Cost has been the biggest barrier to widespread adoption of solar technology. Traditional silicon-wafer solar panels require a complex, time-consuming manufacturing process that drives up the per-watt cost of electricity. Non-silicon thin-film solar cells are much easier to manufacture and therefore remove these barriers.
- Reams of aluminum foil roll through large presses, similar to those used in newspaper printing. The rolls of foil can be meters wide and miles long. This makes the product much more adaptable for different applications.
- A printer, operating in an open-air environment, deposits a thin layer of semiconducting ink onto the aluminum substrate. This is a huge improvement over CIGS-on-glass or CdTe cell manufacturing, which requires that the semiconductor be deposited in a vacuum chamber. Open-air printing is much faster and much less expensive.
- Another press deposits the CdS and ZnO layers. The zinc oxide layer is non-reflective to ensure that sunlight is able to reach the semiconductor layer.
- Finally, the foil is cut into sheets of solar cells. Sorted-cell assembly, similar to that used in conventional silicon solar technology, is possible in Nanosolar's manufacturing process. That means the electrical characteristics of cells can be matched to achieve the highest panel efficiency distribution and yield. CIGS-on-glass solar panels don't offer sorted-cell assembly. Because their panels consist of cells that are not well matched electrically, their yield and efficiency suffer significantly.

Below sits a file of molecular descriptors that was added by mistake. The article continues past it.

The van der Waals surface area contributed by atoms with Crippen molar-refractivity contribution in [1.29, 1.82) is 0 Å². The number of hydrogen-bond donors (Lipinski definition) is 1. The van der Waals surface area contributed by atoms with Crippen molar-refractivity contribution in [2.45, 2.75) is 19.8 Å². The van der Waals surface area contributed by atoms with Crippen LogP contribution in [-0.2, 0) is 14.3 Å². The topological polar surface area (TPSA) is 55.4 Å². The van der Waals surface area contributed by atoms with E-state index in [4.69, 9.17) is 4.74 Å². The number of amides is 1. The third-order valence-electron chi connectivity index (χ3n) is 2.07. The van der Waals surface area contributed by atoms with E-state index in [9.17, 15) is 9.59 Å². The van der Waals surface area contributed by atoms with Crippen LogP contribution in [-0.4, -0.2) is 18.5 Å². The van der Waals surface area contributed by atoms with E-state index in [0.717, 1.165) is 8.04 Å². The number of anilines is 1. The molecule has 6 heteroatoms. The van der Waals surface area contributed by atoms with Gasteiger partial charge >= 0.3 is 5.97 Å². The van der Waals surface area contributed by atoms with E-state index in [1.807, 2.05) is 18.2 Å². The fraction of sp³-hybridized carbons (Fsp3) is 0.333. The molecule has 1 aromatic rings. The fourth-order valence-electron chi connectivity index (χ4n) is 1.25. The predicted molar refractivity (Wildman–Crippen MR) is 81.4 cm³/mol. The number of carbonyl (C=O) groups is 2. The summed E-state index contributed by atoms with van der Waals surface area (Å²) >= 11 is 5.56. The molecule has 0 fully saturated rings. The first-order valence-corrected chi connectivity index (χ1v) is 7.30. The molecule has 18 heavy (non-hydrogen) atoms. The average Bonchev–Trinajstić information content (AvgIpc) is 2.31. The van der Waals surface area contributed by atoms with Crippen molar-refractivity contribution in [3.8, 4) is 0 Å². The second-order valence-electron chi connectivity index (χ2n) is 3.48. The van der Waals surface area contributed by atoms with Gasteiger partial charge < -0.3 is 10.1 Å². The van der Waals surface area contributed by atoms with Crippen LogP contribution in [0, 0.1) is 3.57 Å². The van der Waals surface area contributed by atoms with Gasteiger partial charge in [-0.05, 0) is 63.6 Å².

The presses used in semiconductor printing are easy to use and maintain. Not only that, very little raw material is wasted. This contributes to the overall efficiency of the process and drives down the cost of the electricity generated by the solar panels. Electricity from traditional solar panels costs about $3 per watt. Conventional wisdom suggests that solar will not be competitive until it can produce electricity at $1 per watt. Nanosolar claims that its super-efficient manufacturing process and revolutionary semiconducting ink can reduce the cost of making electricity from sunlight to a mere 30 cents per watt. If that holds true, solar may finally be competitive with coal.
Thin-film solar technology is not science fiction. Nanosolar currently has a 12-month supply of orders it's trying to fulfill. Customers include corporations and municipalities all over the world. Other thin-film solar cell manufacturers are just as busy. Ohio-based First Solar is working with Juwi Solar to construct a 40-megawatt thin-film CdTe solar field in Saxony, Germany, that will be completed in 2009. And Honda is actively experimenting with building-integrated thin-film CIGS on a facility in Japan.
If thin-film solar cells achieve their full potential, however, it's easy to imagine a future where solar power is as ubiquitous as, well, sunlight. Thin-film cells could blanket the roofs or form façades of buildings across cities. They could be integrated into roofing shingles for easy installation in every new house being built. And they could help power a new generation of solar cars and trucks.
For more information on solar power, electricity and related topics, see the next page.